close look at T0

jwill show that they are independent of the detailed structures of the Lagrangian density L

and has the simple form of

T0

j= Σ(∂L/∂(∂tu))(∂ju) = p∂jq + Pi∂jQi+ πi∂jηi

(6)

Using the result given in Eq(2),T0

jcan be written in terms of p and q as

T0

j= p∂jq − 2(h/2mc)2∂ip∂j∂iq(7)

For a very large Planck frequency , the second term of Eq(7) drops out, and hence

mj=

?

dnx(−p∂jq) (8)

If we define the corresponding quantum mechanical wave function by ψ(x,t)=(q(x,t) + ip(x,t))/√2[1].

It can be seen immediately that

mj=

?

dnxψ ∗ (−i∂j)ψ, (9)

after integration by parts.

The physical meaning of the above result is the following: If we use ⋆pjto denote the quantum mechanical

operator for the j the component of the momentum, and if we use the above ψ to compute the expectation

value of the momentum components, then ⋆pjmust be of the form

⋆ pj= −iβ∂j

(10)

where β is a proportional constant that will be shown to be h later.This result can be regarded as a

derivation of the most fundamental quantum mechanical prescription

⋆ pj= −ih∂j

(11)

For the rotational invariance, we assume that p,q,Pj,Qj,πj and ηj all transform as scalars under the

rotation group.The resulting conserved quantities will then be the components of the third rank angular

momentum tensorMβ

λµ, given by Noether as

Mβ

λµ= xµTβ

λ− xλTβ

µ

(12)

The components of this third rank tensor that are related to the angular momentum components of the

classical fields are M0

lk.Using the result given in Eq(7), it can be shown easily that the integrated components

Llk=

?

dnxM0

lk

(13)

can be written as

Llk=

?

dnxψ ∗ (−ixl∂k+ ixk∂l)ψ(14)

And hence the orbital angular momentum ⋆L in quantum mechanics will have the familiar form

⋆ L = rX ⋆ p(15)

In the presence of the potential V(x), we will no longer have translational invariance, and so no more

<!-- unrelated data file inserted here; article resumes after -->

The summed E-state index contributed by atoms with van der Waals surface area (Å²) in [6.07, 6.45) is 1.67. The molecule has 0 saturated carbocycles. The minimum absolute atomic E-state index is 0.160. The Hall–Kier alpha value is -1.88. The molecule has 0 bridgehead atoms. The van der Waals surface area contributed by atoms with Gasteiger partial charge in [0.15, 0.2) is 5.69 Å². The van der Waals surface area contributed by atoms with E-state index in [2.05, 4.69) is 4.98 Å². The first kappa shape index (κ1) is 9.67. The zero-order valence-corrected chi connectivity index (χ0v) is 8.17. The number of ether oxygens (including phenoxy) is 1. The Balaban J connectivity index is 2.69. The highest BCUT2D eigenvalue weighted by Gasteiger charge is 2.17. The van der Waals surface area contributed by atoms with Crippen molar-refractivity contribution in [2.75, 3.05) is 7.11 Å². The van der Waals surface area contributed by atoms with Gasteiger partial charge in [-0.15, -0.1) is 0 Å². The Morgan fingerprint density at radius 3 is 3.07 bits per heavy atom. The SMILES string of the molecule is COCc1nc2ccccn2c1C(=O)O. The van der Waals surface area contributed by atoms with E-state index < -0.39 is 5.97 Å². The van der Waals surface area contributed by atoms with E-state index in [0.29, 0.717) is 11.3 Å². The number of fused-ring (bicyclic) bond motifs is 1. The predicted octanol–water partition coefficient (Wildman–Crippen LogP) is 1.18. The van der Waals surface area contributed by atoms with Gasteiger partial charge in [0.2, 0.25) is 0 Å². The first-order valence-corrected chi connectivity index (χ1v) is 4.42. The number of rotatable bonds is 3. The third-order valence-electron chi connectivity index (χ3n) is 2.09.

conservation law. Instaed we shall have [3]

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d/dxµ(Tµ

ν) = −∂νL = ∂νH (16)

The integrated spatial parts for the above equation read as

− ∂t

?

dnxT0j+

?

dnxd/dxlTlj=

?

dnx∂jH (17)

Throwing away the surface term,and using the results given in Eq(1),Eq(8) and Eq(9), Eq(17) will become

− ∂t

?

dnxψ ∗ (−i∂j)ψ = 1/h

?

dnxψ ∗ (∂jV )ψ (18)

or

∂t

?

dnxψ ∗ (−ih∂j)ψ =

?

dnxψ ∗ (−∂jV )ψ (19)

This is the Ehrenfest theorem [4] that we always encounter in quantum mechanics. And as we have

promised before, we have fixed the proportional constant β that appeared in Eq(10) to be the Planck

constant h.

An equation similar to Eq(18) can also be derived for the angular momentum which relates the rate of

change of angular momentum with the external applied torque.

So we may conclude our paper by saying that the quantum mechanical operators for the momentum and

angular momentum variables will be fixed by the Noether theorem for our classical Hamiltonian field theory.

References

[1] .B.Yeung,The Schrodinger Equation From a Quadratic Hamiltonian Syatem,preprint,

ph/9911001.

quant-

[2] .Noether,Nachrichten Gesell.Wissenchaft.Gottingen 2,235(1918)

[3] .Goldstein, Classical Mechanics,Addision-Wesley Press. Cambridge.Ma 1980

[4] .Ehrenfest,Z.Physik 45,455(1927)